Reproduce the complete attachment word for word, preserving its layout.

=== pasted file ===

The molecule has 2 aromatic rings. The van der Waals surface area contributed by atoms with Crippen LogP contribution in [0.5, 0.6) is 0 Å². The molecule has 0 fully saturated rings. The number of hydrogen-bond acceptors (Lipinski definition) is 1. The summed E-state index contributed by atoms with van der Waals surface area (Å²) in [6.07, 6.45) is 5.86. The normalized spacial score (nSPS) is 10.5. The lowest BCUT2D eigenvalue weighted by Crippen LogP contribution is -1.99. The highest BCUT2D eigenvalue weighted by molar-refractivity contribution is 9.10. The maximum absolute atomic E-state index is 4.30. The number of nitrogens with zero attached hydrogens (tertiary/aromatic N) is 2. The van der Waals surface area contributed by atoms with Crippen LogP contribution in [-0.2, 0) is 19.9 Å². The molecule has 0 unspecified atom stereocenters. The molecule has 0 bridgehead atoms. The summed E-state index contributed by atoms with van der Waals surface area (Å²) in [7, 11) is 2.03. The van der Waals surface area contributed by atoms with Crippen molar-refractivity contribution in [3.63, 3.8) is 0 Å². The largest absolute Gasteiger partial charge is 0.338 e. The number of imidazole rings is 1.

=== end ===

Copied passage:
The molecule has 2 aromatic rings. The van der Waals surface area contributed by atoms with Crippen LogP contribution in [0.5, 0.6) is 0 Å². The molecule has 0 fully saturated rings. The number of hydrogen-bond acceptors (Lipinski definition) is 1. The summed E-state index contributed by atoms with van der Waals surface area (Å²) in [6.07, 6.45) is 5.86. The normalized spacial score (nSPS) is 10.5. The lowest BCUT2D eigenvalue weighted by Crippen LogP contribution is -1.99. The highest BCUT2D eigenvalue weighted by molar-refractivity contribution is 9.10. The maximum absolute atomic E-state index is 4.30. The number of nitrogens with zero attached hydrogens (tertiary/aromatic N) is 2. The van der Waals surface area contributed by atoms with Crippen LogP contribution in [-0.2, 0) is 19.9 Å². The molecule has 0 unspecified atom stereocenters. The molecule has 0 bridgehead atoms. The summed E-state index contributed by atoms with van der Waals surface area (Å²) in [7, 11) is 2.03. The van der Waals surface area contributed by atoms with Crippen molar-refractivity contribution in [3.63, 3.8) is 0 Å². The largest absolute Gasteiger partial charge is 0.338 e. The number of imidazole rings is 1.